THE LION OF THE LITURGY
There is little to be said for getting old, as I am sure many people my age would admit, and one of the challenges of aging while remaining in position is saying farewell to esteemed and great friends. Recently it was announced that Pope Benedict XVI had accepted the resignation of Bishop Donald W. Trautman as bishop of Erie, Pennsylvania, and had named his successor. I have long admired Bishop Trautman for reasons I will offer in a few moments but in a sense we grew up together in the episcopal conference and he is one more person of my generation to be moving on. For him I am happy, but for our Church a strong and brave vote for the continuing implementation of the vision of the Second Vatican Council will be lost (but perhaps not the voice).
For those readers who do not know Bishop Trautman, a few facts may be helpful in understanding my sense of passing with his retirement. Post-ordination, graduate degrees in the Church are not easily gained. They require intellect, hard work, dedication and study, sometimes even exceeding secular degrees at our major universities. Bishop Trautman has one of those degrees which is extremely challenging, a Licentiate in Sacred Scripture (SSL) which has such strict requirements for facility in the biblical languages that few American priests pursue it. After gaining that degree, he also studied for and received a doctorate in sacred theology (STD). Early in his priesthood, he put that background at the service of the Church of Buffalo for which he was ordained by teaching in the seminary. Upon becoming a bishop, our conference twice elected him as chairman of the Liturgy Committee (generally regarded then and now as a “death wish”) and once as chairman of the Committee on Doctrine. In other words, on three occasions, the body of bishops of the United States turned to Bishop Trautman to lead us through difficult moments. Not as well known but equally important has been his service as official episcopal liaison to the Diocesan Fiscal Managers Conference where he has also been a strong voice for transparency, accountability and procedures which will safeguard against fraud and embezzlement.
But it is precisely in his love for the liturgy that I love this man. His was the liturgy committee which in the mid-nineties convinced the body of bishops with only thirty-three in the negative to adopt a new ICEL English Translation of the Roman Missal. That translation was a 100% improvement on that which we had used right up through the Solemnity of Christ the King last year, elegant, understandable, prayable (I know, a new word). Some in the minority appealed to Rome and we know the rest of the story. As General Secretary of the then NCCB (now the USCCB), I accompanied Bishop Trautman and others on his Committee to the Congregation for Divine Worship to make the strongest case for gender sensitive (aka “inclusive”) language only to have him treated very shabbily by an American Jesuit either still in or just finished graduate education at Rome’s Gregorian University. That was an awful moment that the bishop took far better than I did. In the so-called “liturgy wars” that marked the USCCB’s decade from 1999-2009, Bishop Trautman was on the floor often asking his brothers for prayers that could be recited in one breath, understood in one moment, and vocabulary choice which had one clear meaning for the listener. He knew by then he was fighting a lost cause but his voice was not to be stilled. Like that proverbial dog with a bone in his teeth, this lion of the liturgy soldiers on, even today. Happily for some of the rest of us, his voice can still be heard in future discussions, even though his vote has now been lost.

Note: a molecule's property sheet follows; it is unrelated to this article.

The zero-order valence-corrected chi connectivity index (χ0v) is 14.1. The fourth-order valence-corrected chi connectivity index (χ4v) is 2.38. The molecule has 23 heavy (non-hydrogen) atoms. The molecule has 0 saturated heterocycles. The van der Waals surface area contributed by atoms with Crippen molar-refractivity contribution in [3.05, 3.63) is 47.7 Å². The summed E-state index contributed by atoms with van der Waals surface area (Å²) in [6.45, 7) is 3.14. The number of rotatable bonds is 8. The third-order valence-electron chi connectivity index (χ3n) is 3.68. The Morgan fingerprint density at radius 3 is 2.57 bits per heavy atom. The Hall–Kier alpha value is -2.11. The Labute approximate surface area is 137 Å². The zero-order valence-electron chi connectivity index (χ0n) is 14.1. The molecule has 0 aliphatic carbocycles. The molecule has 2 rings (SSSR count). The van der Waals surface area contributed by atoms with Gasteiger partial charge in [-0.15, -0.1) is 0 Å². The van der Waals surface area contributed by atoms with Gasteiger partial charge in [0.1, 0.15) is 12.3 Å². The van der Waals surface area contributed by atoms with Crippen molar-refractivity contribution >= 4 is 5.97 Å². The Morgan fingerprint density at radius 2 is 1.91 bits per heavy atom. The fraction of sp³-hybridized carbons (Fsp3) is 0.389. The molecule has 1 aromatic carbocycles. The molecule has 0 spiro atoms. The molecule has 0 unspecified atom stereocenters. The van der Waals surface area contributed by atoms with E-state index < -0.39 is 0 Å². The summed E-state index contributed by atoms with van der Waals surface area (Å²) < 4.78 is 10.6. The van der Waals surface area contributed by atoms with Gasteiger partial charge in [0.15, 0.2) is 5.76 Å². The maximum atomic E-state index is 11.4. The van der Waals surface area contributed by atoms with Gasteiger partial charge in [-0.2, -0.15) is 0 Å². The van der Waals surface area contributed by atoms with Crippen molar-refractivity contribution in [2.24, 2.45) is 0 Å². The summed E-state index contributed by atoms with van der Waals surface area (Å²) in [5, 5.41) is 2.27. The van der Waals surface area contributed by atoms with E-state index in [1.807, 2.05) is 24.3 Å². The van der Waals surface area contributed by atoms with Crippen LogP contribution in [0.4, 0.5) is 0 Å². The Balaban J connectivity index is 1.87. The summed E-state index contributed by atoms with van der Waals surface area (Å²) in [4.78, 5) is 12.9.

As most of you know, with the exception of one year (1995), I have been associated with the episcopal conference of the United States as either principal staff or member since 1984, soon to be thirty years. It is sad for me to see my living heroes like Archbishop Daniel Pilarczyk, Bishop Anthony Pilla, Cardinal William Keeler, and Bishop Donald Trautman leave the stage of our national ecclesial theatre. That does not mean that Christ’s church is in any danger for the younger generation of bishops will also leave their mark and it is Christ’s church and not mine or my like-minded friends. But to Bishop Trautman I wish through this blog to say “thanks for the memories” of battles fought and both won and lost. You have been and will continue to be a “gift” to the Church in this country. Enjoy the rest from your labors that is rightly yours.